Last week, someone from the local photo club had a photo on his blog about cottages in Blue Rocks. John and I have been to Blue Rocks quite a few times but we had never seen those cottages. When I saw that photo, I knew I wanted to head back. So we turned down a road we had never travelled before (called "The Lane"). Even on an overcast day, there is lots of colour around here. This is some of what we found:Photos available in my etsy shop.

For participants in my One World One Heart giveaway....the winner will be announced on my original OWOH post.

Monday, February 9, 2009

Halifax Farmer's Market

I'm a little behind on my posting. I've been very busy with my Paws For Charity art book project. I'm happy to say that people are jumping on board, and I've been receiving some wonderful artwork and photos, and reading some heart felt stories. I hope to share some of them with you soon.

On Saturday, we went to the Halifax Farmer's Market. Don't let the photos fool you. It is still snowy and cold in this part of the world. The market is held indoors, and you can find just about anything you want. The sights, sounds, and smells are wonderful.There was potted rosemary for sale (as well as other herbs). I love the smell of rosemary when you run your hands down the plant. Reminder to self: must plant a windowsill herb garden.Fresh flowers, and fruits and vegetables,and baked goods (boy, did they smell good!). And the smell of fresh coffee. Mmmmm. There was a room full of Nova Scotia wines, and even some scotch from Cape Breton. Jams and jellies...And musicians.Lots of music. These guys are the Moonshine Ramblers. I love bluegrass!Miss M spotted this spider web, way up high. (call me weird, but I love this photo). Here's a close up of the web:Spiders freak me out, but this web is quite beautiful. After the market, we headed to a photography store where we picked up some toys (a monopod and some camera cleaning equipment). Then, on we went to a pub for lunch. A fantastic day!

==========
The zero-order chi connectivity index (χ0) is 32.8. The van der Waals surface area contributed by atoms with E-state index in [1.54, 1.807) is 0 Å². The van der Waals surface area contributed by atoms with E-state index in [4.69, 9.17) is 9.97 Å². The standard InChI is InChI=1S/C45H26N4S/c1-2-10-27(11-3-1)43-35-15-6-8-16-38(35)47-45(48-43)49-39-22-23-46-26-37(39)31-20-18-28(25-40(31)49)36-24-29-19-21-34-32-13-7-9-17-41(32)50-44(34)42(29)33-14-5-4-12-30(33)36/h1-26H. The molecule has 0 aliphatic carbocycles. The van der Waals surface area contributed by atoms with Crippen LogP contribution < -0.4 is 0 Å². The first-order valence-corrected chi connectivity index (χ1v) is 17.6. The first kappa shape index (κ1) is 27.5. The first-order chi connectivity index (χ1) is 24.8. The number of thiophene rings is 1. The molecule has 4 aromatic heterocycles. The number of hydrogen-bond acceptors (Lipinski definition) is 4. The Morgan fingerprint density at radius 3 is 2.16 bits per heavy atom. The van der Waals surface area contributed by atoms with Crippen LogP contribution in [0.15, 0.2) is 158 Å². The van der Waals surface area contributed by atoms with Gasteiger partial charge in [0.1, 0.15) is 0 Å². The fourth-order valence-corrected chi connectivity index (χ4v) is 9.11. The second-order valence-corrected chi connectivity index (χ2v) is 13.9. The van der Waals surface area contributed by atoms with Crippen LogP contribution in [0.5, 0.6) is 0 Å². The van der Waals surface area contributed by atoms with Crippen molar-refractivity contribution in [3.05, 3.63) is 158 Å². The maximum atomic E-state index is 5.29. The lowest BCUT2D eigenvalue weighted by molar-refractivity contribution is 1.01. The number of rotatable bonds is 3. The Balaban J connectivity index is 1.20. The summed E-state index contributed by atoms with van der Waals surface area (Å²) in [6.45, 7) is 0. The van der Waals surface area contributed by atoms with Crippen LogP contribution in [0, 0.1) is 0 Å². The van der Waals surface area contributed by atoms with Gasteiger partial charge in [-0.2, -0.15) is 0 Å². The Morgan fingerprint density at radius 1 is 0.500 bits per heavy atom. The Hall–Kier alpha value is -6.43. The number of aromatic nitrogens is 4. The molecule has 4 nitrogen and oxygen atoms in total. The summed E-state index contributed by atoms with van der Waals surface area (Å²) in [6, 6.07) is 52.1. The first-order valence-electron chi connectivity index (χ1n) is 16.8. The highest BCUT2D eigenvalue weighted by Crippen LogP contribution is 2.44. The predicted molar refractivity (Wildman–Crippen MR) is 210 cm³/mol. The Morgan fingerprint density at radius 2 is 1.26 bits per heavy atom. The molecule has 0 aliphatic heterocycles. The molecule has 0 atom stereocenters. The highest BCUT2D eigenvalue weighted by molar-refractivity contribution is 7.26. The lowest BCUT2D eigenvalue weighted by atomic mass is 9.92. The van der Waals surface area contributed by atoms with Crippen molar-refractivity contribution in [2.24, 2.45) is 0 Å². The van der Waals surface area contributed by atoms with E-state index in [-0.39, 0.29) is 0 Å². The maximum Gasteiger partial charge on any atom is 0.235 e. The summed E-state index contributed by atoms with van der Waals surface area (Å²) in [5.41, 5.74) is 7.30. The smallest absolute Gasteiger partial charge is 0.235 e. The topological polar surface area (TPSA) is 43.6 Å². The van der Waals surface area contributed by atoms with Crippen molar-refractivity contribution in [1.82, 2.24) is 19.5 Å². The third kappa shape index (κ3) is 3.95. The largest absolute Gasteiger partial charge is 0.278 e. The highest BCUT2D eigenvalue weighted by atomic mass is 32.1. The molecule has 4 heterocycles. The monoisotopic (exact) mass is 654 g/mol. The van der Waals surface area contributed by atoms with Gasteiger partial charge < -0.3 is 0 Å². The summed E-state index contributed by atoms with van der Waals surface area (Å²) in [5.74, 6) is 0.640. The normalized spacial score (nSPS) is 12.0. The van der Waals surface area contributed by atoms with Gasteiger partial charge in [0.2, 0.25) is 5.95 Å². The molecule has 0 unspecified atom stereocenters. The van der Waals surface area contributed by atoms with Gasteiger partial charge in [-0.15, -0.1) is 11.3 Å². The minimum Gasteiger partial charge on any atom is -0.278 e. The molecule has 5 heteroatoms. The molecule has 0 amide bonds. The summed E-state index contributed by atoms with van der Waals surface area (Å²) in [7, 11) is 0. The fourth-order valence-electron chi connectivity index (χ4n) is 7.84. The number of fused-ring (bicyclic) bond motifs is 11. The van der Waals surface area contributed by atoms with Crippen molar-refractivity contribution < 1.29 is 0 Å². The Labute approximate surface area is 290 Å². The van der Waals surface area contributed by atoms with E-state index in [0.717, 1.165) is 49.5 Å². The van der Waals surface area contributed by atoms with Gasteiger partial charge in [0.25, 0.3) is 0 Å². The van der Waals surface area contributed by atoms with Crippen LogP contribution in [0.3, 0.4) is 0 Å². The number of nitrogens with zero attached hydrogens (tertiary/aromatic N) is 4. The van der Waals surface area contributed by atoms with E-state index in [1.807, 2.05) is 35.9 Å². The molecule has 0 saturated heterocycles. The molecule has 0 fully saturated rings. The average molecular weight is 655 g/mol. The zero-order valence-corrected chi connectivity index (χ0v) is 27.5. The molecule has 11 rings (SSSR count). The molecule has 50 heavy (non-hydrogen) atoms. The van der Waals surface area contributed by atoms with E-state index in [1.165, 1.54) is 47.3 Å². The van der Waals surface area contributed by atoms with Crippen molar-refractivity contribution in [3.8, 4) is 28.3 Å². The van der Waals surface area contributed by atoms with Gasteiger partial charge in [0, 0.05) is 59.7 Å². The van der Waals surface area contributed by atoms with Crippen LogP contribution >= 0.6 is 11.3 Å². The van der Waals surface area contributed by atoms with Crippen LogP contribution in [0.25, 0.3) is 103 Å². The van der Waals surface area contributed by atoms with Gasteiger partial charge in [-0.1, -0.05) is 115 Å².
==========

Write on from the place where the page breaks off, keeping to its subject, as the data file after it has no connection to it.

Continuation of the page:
Friday, February 6, 2009

This and That

These are what's left of our Amaryllis plants. Both of them bloomed beautifully in December...just in time for our Christmas visitors.Today seems a good day for updates.